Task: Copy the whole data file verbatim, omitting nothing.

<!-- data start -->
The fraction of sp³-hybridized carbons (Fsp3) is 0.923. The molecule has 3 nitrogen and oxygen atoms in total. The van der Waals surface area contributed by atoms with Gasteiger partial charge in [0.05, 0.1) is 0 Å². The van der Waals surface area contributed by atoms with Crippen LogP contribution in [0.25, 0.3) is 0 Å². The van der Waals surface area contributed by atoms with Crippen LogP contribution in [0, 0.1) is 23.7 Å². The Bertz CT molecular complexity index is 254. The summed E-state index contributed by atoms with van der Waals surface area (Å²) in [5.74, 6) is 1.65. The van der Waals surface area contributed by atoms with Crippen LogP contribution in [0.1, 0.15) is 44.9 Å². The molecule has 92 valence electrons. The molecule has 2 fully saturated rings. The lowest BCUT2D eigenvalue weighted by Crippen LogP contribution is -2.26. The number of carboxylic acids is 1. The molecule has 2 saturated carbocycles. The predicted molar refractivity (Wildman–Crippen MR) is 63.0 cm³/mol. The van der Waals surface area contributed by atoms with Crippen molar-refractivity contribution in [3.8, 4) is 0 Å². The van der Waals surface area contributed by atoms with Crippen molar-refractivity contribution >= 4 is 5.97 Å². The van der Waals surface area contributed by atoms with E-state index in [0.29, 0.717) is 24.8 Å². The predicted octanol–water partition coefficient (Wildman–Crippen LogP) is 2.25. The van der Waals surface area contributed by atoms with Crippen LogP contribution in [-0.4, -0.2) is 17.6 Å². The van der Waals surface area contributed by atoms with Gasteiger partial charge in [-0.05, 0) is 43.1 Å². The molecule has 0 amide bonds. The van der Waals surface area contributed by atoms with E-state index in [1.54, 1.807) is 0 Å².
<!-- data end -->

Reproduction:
The fraction of sp³-hybridized carbons (Fsp3) is 0.923. The molecule has 3 nitrogen and oxygen atoms in total. The van der Waals surface area contributed by atoms with Gasteiger partial charge in [0.05, 0.1) is 0 Å². The van der Waals surface area contributed by atoms with Crippen LogP contribution in [0.25, 0.3) is 0 Å². The van der Waals surface area contributed by atoms with Crippen LogP contribution in [0, 0.1) is 23.7 Å². The Bertz CT molecular complexity index is 254. The summed E-state index contributed by atoms with van der Waals surface area (Å²) in [5.74, 6) is 1.65. The van der Waals surface area contributed by atoms with Crippen LogP contribution in [0.1, 0.15) is 44.9 Å². The molecule has 92 valence electrons. The molecule has 2 fully saturated rings. The lowest BCUT2D eigenvalue weighted by Crippen LogP contribution is -2.26. The number of carboxylic acids is 1. The molecule has 2 saturated carbocycles. The predicted molar refractivity (Wildman–Crippen MR) is 63.0 cm³/mol. The van der Waals surface area contributed by atoms with Crippen molar-refractivity contribution in [3.8, 4) is 0 Å². The van der Waals surface area contributed by atoms with Crippen molar-refractivity contribution >= 4 is 5.97 Å². The van der Waals surface area contributed by atoms with E-state index in [0.29, 0.717) is 24.8 Å². The predicted octanol–water partition coefficient (Wildman–Crippen LogP) is 2.25. The van der Waals surface area contributed by atoms with Crippen LogP contribution in [-0.4, -0.2) is 17.6 Å². The van der Waals surface area contributed by atoms with Gasteiger partial charge in [-0.05, 0) is 43.1 Å². The molecule has 0 amide bonds. The van der Waals surface area contributed by atoms with E-state index in [1.54, 1.807) is 0 Å².